A farmer went to the barn every day to get milk but returned with an empty pail.

“How come you never bring back any milk?” his wife asked.

“Because the only way to get milk is for me to bend down and milk the cow,” explained the farmer. “I don’t want to lose my pride by doing something so lowly!”

In this week's Torah portion we read about a revolt against Moses and Aaron led by Korach, Datan, Aviram and On.

After they commenced their rebellion we learn that "Moses sent to call Datan and Aviram" (Bamidbar 6:12).

Rashi explains that this means that Moses himself went to search for them, and to appease them with words of peace.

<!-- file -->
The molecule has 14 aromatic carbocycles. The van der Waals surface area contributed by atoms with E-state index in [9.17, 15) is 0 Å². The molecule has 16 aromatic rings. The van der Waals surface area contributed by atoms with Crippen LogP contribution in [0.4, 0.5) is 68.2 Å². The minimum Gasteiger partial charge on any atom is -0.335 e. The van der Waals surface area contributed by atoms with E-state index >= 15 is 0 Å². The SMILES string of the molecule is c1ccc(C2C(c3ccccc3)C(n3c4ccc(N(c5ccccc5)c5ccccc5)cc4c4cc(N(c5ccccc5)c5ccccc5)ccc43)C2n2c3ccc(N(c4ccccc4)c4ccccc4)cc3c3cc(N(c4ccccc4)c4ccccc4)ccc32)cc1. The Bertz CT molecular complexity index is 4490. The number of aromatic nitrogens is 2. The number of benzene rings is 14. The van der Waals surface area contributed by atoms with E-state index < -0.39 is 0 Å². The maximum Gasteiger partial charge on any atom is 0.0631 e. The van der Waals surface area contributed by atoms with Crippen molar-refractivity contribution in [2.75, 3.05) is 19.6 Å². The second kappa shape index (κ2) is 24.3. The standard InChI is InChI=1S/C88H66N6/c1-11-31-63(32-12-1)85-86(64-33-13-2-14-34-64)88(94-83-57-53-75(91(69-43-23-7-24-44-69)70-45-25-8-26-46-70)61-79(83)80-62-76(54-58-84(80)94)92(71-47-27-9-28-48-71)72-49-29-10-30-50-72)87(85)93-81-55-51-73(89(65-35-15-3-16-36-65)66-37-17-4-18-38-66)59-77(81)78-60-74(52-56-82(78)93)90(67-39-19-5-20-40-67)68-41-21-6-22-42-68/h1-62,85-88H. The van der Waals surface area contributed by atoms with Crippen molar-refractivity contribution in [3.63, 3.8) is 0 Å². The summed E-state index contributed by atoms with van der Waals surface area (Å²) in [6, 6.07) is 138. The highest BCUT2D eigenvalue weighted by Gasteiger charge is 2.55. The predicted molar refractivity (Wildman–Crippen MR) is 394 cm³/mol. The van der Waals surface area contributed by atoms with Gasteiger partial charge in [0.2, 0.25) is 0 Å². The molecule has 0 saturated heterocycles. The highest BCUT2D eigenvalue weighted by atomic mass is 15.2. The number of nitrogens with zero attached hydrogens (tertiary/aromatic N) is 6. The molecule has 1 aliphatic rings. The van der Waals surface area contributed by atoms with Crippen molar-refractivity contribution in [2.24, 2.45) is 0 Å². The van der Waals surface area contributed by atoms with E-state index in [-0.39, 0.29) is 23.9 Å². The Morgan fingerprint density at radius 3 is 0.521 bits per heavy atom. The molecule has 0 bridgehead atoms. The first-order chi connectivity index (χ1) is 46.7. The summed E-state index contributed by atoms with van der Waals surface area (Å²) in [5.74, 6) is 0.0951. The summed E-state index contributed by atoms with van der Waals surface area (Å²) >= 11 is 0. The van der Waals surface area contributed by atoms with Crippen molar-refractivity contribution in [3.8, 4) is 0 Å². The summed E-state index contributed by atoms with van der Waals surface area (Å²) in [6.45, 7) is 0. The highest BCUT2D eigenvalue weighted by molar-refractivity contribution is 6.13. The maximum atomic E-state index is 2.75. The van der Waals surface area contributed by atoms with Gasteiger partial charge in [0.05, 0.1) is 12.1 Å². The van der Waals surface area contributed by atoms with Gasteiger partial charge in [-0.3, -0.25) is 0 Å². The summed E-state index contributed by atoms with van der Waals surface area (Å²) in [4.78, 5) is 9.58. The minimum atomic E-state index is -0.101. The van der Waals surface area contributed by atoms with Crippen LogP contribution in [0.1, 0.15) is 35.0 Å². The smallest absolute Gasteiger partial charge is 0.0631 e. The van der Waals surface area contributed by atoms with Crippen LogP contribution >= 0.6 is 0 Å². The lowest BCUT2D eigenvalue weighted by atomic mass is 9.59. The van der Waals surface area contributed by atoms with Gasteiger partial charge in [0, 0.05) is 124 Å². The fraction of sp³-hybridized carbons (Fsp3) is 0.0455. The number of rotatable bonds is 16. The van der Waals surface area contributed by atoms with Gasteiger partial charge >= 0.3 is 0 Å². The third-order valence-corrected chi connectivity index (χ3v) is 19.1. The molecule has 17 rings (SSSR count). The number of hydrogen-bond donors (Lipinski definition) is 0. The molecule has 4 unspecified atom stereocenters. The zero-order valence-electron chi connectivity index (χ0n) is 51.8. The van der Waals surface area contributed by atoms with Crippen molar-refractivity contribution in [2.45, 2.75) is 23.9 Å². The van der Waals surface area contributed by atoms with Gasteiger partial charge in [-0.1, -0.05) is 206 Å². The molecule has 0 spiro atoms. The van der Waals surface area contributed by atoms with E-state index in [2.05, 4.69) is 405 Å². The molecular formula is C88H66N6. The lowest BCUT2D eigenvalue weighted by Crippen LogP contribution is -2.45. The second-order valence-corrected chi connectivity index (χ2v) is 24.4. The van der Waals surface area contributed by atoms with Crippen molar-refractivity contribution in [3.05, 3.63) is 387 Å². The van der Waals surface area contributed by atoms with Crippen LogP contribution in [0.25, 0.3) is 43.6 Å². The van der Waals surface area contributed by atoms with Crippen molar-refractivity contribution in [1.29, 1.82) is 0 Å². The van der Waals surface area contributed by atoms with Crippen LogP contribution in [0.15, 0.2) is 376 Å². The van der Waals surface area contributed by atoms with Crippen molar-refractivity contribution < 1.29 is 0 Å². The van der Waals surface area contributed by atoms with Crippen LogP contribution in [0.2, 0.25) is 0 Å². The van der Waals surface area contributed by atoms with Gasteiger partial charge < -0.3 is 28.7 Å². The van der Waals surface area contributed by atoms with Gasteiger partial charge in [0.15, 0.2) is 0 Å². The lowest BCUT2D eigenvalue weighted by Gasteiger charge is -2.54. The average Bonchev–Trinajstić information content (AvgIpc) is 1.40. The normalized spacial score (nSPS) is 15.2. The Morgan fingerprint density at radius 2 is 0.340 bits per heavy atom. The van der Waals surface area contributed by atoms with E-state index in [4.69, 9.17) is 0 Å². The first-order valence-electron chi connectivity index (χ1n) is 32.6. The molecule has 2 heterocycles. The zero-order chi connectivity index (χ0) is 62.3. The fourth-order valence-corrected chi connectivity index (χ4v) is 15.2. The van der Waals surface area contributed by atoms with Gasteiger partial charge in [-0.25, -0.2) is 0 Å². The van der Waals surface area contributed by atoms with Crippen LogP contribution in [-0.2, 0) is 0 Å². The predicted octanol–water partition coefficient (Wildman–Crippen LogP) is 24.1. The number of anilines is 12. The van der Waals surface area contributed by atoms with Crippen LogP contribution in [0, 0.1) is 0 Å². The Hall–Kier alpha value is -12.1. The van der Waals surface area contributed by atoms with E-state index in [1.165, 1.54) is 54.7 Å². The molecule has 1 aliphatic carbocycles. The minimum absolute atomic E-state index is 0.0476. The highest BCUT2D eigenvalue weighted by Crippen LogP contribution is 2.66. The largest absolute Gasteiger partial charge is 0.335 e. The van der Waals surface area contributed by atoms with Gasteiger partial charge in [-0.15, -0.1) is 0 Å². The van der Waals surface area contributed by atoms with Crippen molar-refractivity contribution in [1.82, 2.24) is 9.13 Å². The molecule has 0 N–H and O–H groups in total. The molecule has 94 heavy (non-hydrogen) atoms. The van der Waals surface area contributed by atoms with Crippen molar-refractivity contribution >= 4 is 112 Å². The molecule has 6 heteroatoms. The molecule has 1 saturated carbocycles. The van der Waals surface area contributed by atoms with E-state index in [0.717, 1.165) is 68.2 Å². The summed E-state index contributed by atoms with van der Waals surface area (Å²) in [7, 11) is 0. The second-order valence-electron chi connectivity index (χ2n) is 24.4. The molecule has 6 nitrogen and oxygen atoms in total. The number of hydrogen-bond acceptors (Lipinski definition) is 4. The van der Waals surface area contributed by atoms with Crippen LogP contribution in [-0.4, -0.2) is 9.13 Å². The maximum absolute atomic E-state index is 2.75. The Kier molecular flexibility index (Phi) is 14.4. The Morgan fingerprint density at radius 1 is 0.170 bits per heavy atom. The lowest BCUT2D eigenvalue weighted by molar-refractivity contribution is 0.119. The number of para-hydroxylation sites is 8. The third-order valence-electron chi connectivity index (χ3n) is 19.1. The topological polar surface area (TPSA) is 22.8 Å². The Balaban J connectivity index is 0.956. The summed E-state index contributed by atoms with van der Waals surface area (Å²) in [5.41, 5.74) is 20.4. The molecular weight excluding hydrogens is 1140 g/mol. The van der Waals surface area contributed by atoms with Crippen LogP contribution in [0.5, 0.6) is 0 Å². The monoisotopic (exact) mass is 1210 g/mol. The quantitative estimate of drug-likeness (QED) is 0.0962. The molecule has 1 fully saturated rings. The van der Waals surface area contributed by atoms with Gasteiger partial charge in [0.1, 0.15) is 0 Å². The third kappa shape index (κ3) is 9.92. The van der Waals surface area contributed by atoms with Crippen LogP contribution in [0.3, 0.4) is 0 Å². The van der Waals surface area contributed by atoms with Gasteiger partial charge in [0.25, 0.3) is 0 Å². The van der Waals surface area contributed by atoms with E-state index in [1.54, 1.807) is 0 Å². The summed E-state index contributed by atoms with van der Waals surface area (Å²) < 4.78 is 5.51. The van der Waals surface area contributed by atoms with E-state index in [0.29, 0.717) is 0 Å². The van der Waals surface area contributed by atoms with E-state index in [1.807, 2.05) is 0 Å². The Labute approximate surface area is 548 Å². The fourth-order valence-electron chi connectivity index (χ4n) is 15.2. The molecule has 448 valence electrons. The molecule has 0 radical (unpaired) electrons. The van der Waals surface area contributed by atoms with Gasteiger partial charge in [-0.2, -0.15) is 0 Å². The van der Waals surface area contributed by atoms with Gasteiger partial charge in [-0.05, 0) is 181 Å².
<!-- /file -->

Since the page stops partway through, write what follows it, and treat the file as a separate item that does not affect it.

Moses, the great leader of the Jewish people, who God Himself had communicated with "face to face", did not consider it beneath his dignity to go and seek out the rebels himself, rather than wait for them to approach him.

He valued peace much more than his own honor.

In the same way, when faced with a dispute we must work on ourselves to be able to put our own egos aside for the sake of peace.

Many times, arguments can be left unresolved because both sides are unwilling to swallow their pride and apologize.

Greatness is apologizing even if one still feels that he is right.

Even though it may be uncomfortable, if you want to benefit from the nutrition of milk, you must bend down in order to milk a cow.

Peace before pride.

(Adapted from Lilmod Ulelamed by Rabbi Mordechai Katz)